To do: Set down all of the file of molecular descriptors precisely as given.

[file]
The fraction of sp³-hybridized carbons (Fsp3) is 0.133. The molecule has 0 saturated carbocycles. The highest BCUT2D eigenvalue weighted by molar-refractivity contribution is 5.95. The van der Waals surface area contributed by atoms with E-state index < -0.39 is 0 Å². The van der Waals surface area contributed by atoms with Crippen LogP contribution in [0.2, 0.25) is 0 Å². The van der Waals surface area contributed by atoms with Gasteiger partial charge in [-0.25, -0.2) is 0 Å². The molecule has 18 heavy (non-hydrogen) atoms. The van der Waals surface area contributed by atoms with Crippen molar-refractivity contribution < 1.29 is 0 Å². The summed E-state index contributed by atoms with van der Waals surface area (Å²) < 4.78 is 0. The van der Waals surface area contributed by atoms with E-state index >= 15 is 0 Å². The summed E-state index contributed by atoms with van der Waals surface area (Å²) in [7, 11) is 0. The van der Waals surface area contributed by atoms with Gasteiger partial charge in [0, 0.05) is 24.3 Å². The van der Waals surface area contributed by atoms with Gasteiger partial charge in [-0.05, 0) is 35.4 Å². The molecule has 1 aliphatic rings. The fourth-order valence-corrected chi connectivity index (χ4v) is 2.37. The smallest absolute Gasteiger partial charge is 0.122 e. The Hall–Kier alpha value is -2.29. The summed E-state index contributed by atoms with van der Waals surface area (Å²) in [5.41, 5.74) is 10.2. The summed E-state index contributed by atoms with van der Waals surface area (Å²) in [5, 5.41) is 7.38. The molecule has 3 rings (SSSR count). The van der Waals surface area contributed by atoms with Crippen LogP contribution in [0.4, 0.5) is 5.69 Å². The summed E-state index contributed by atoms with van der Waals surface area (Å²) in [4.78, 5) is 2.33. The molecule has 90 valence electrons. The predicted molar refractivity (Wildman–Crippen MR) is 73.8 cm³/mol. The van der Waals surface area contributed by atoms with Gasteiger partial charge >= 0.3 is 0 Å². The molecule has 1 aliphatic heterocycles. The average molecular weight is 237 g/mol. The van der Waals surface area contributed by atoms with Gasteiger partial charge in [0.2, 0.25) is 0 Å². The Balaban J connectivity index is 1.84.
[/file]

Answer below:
The fraction of sp³-hybridized carbons (Fsp3) is 0.133. The molecule has 0 saturated carbocycles. The highest BCUT2D eigenvalue weighted by molar-refractivity contribution is 5.95. The van der Waals surface area contributed by atoms with E-state index < -0.39 is 0 Å². The van der Waals surface area contributed by atoms with Crippen LogP contribution in [0.2, 0.25) is 0 Å². The van der Waals surface area contributed by atoms with Gasteiger partial charge in [-0.25, -0.2) is 0 Å². The molecule has 18 heavy (non-hydrogen) atoms. The van der Waals surface area contributed by atoms with Crippen molar-refractivity contribution < 1.29 is 0 Å². The summed E-state index contributed by atoms with van der Waals surface area (Å²) < 4.78 is 0. The van der Waals surface area contributed by atoms with E-state index >= 15 is 0 Å². The summed E-state index contributed by atoms with van der Waals surface area (Å²) in [7, 11) is 0. The van der Waals surface area contributed by atoms with Gasteiger partial charge in [0, 0.05) is 24.3 Å². The van der Waals surface area contributed by atoms with Gasteiger partial charge in [-0.05, 0) is 35.4 Å². The molecule has 1 aliphatic rings. The fourth-order valence-corrected chi connectivity index (χ4v) is 2.37. The smallest absolute Gasteiger partial charge is 0.122 e. The Hall–Kier alpha value is -2.29. The summed E-state index contributed by atoms with van der Waals surface area (Å²) in [5.41, 5.74) is 10.2. The summed E-state index contributed by atoms with van der Waals surface area (Å²) in [5, 5.41) is 7.38. The molecule has 3 rings (SSSR count). The van der Waals surface area contributed by atoms with Crippen LogP contribution in [0.4, 0.5) is 5.69 Å². The summed E-state index contributed by atoms with van der Waals surface area (Å²) in [4.78, 5) is 2.33. The molecule has 90 valence electrons. The predicted molar refractivity (Wildman–Crippen MR) is 73.8 cm³/mol. The van der Waals surface area contributed by atoms with Gasteiger partial charge >= 0.3 is 0 Å². The molecule has 1 aliphatic heterocycles. The average molecular weight is 237 g/mol. The van der Waals surface area contributed by atoms with Gasteiger partial charge in [0.2, 0.25) is 0 Å². The Balaban J connectivity index is 1.84.